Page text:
The biggest chunk of today’s plastics are in disposable packaging, like the ubiquitous water bottle. They make up about 40 percent of non-fiber plastics, Geyer said.
“It’s by far the largest consuming sector, which of course means that packaging then becomes plastic waste rather quickly,” he said. And while recycling rates have improved in recent years, it’s “still disappointingly low” at around 15 percent.
“Plastics recycling is very challenging economically and technically,” Geyer said. Since plastics are produced largely from petroleum, they get cheaper when oil prices are down, making recycled plastic less competitive.
“Whenever fossil fuels are cheap, recycled plastics have a hard time competing economically,” he said. “It’s also a challenge because in order to get high-quality secondary plastics, you need to separate all the different polymers and make sure it doesn’t get contaminated.”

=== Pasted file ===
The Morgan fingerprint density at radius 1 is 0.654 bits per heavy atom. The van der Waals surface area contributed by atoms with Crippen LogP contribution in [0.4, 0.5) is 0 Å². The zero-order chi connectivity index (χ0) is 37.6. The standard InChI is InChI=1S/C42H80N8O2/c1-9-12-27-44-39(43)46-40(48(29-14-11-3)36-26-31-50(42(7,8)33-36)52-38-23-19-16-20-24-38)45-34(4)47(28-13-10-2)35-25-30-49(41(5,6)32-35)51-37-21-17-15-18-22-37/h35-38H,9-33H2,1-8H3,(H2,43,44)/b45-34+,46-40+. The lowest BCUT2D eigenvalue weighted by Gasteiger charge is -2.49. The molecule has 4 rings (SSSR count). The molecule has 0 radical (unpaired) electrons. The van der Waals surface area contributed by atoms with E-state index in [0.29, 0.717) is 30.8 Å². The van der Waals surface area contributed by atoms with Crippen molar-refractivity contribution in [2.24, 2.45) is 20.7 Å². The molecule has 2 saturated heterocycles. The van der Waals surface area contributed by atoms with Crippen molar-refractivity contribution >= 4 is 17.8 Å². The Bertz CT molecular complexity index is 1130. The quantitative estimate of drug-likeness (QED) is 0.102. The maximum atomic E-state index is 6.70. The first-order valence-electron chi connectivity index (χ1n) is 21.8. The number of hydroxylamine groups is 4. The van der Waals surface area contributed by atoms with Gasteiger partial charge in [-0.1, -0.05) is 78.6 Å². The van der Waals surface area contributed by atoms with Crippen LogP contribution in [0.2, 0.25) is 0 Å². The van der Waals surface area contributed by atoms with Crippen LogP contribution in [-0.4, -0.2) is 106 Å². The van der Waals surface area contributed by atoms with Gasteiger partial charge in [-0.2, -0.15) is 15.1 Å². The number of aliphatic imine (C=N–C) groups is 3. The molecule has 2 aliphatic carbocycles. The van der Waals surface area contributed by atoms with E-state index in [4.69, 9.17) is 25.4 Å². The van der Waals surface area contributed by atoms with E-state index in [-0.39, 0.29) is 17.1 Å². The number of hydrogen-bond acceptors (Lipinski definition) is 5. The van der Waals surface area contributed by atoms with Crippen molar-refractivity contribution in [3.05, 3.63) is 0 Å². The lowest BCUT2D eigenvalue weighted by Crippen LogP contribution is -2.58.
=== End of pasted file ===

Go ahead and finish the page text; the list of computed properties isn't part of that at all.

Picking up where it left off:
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While plastics are durable and lightweight, nearly all commercial plastics are non-biodegradable — meaning they remain in the environment for decades before breaking down. Plastic waste is everywhere, collecting on roadsides and in ocean gyres. Fish and birds are eating the stuff, and one 2016 study projected the seas may hold more plastic than fish by mid-century.
Geyer said the findings “tell me that we need all tools in the sustainable materials management toolbox” to get a handle on the problem.
“We do need to recycle. We need to consider waste-to-energy technologies, like is done quite a lot in Europe and China,” he said. “But it also points to an opportunity to just use less plastic. Any plastic that never gets produced does not need to be discarded.”